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NP: April 3, 1865 Richmond Examiner: Latest News from the North, Sherman and Sheridan, March 25-28, 1865

Editor’s Note: This article was transcribed by Jackie Martin.



We have the New York HERALD of the 30th [March 30, 1865], from which we get the following summary of news:


The Northern papers report that a council of war has been held at City Point, in which Mr. Lincoln, Generals Grant, Sherman, Meade, Ord, Sheridan and other military chiefs participated, and immediately after it broke up a general movement in front of Richmond was begun.—The correspondent of the New York HERALD writes:

The visit of Mr. Lincoln to Fortress Monroe and General Grant’s headquarters is now believed here to have much more significance than was at first attached to it.  It has been the occasion of a personal interview between him and General Sherman, and a council of war, in which the President and Generals Grant, Sherman and Sheridan participated.  This conference was evidently in regard to pending military operations, as immediately after the council broke up a general movement of the army of General Grant in front of Richmond was begun.

General Sherman came to this interview INCOGNITO.  The fact of his coming was known to few in his own army, and to none at Fortress Monroe, except those who met him in the council.  He returned last night to Goldsboro’, VIA Wilmington, accompanied by Brevet Brigadier General Dodge, on the United States steamer Bat.

The delay of the President at City Point gives a colour of probability to the rumours in circulation in regard to a renewal of peace negotiations.  An officer of the Government who arrived here to day brings the positive information that the rebel General Lee has, since the battle of Saturday last, renewed his request, preferred through Generals Longstreet and (illegible), for a military convention to settle matters and agree upon terms of a cessation of hostilities and the establishment of peace.  It is represented that General Lee has expressed the opinion that he cannot much longer remain in Richmond on account of the scarcity of supplies, caused by the destruction of the James river canal; and in view of the tremendous combinations against him it would be madness to attempt any movement outside of his defences.  He therefore deems a continuance of the contest a useless and criminal waste of life and blood.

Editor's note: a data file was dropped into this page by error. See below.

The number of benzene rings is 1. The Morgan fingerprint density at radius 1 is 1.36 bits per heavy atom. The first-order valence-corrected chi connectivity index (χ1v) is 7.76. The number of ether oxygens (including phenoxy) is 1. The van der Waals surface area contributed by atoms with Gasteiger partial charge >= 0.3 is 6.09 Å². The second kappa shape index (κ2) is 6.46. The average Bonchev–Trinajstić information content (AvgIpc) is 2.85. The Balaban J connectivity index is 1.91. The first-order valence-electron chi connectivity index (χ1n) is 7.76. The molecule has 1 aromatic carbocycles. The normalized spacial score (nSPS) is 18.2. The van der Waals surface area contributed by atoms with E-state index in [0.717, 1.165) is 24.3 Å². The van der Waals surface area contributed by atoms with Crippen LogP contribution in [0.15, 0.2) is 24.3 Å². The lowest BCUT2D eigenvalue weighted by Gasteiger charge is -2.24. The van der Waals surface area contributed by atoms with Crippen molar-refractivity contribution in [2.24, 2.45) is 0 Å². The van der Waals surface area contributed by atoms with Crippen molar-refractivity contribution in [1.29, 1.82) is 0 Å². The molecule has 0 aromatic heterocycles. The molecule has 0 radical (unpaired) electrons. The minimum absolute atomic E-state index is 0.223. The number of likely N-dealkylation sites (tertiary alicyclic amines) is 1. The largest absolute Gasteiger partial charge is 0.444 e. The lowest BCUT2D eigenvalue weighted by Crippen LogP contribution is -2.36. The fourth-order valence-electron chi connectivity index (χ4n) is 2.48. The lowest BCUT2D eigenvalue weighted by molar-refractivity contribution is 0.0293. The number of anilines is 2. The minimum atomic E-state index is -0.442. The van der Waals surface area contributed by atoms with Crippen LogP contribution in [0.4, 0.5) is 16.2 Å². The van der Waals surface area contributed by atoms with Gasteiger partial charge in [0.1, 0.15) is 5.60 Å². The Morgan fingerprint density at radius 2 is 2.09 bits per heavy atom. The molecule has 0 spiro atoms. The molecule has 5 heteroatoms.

It will be remembered that the request previously made for a military convention was declined by General Grant only because he was not then clothed with authority to treat on any other than purely military subjects.  Now the President is at his side and can confer upon him all the authority requisite for the convention proposed.

It is known that both the President and our leading military officers are anxious to secure the whole of the rebel armed forces in Virginia and North Carolina, for to scatter them into a multitude of guerrilla bands in the mountain districts would greatly prolong the war.  A proposition to surrender thse forces will unquestionably elicit from Mr. Lincoln liberal concessions on the part of the government.

It is known that a movement has been initiated by General Sherman which will completely cut off the rebel army under Johnston from every available source of supply, and the movement on the part of General Grant will compel Lee either to starve his army in Richmond or to come out and risk an engagement in the open field, in which a disastrous defeat will be inevitable.

These facts induce the conviction here that before the return of the President to Washington the terms of peace will be agreed upon between Grant and Lee, and the armed rebellion be ended.  The best informed officials here regard an immediate peace as almost beyond a doubt.